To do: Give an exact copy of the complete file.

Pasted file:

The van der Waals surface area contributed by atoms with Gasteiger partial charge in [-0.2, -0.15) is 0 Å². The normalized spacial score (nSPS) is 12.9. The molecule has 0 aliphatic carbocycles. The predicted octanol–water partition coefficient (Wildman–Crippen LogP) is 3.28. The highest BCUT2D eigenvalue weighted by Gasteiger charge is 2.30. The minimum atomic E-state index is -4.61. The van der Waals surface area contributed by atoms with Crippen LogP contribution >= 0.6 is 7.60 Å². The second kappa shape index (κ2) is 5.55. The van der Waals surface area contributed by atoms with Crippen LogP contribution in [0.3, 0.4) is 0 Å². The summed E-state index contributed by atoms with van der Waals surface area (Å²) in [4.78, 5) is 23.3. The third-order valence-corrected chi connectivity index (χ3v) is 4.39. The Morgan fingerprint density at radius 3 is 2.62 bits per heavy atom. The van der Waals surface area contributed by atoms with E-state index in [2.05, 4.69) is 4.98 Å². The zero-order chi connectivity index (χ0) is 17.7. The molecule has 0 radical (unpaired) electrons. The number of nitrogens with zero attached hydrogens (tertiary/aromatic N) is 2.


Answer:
The van der Waals surface area contributed by atoms with Gasteiger partial charge in [-0.2, -0.15) is 0 Å². The normalized spacial score (nSPS) is 12.9. The molecule has 0 aliphatic carbocycles. The predicted octanol–water partition coefficient (Wildman–Crippen LogP) is 3.28. The highest BCUT2D eigenvalue weighted by Gasteiger charge is 2.30. The minimum atomic E-state index is -4.61. The van der Waals surface area contributed by atoms with Crippen LogP contribution >= 0.6 is 7.60 Å². The second kappa shape index (κ2) is 5.55. The van der Waals surface area contributed by atoms with Crippen LogP contribution in [0.3, 0.4) is 0 Å². The summed E-state index contributed by atoms with van der Waals surface area (Å²) in [4.78, 5) is 23.3. The third-order valence-corrected chi connectivity index (χ3v) is 4.39. The Morgan fingerprint density at radius 3 is 2.62 bits per heavy atom. The van der Waals surface area contributed by atoms with E-state index in [2.05, 4.69) is 4.98 Å². The zero-order chi connectivity index (χ0) is 17.7. The molecule has 0 radical (unpaired) electrons. The number of nitrogens with zero attached hydrogens (tertiary/aromatic N) is 2.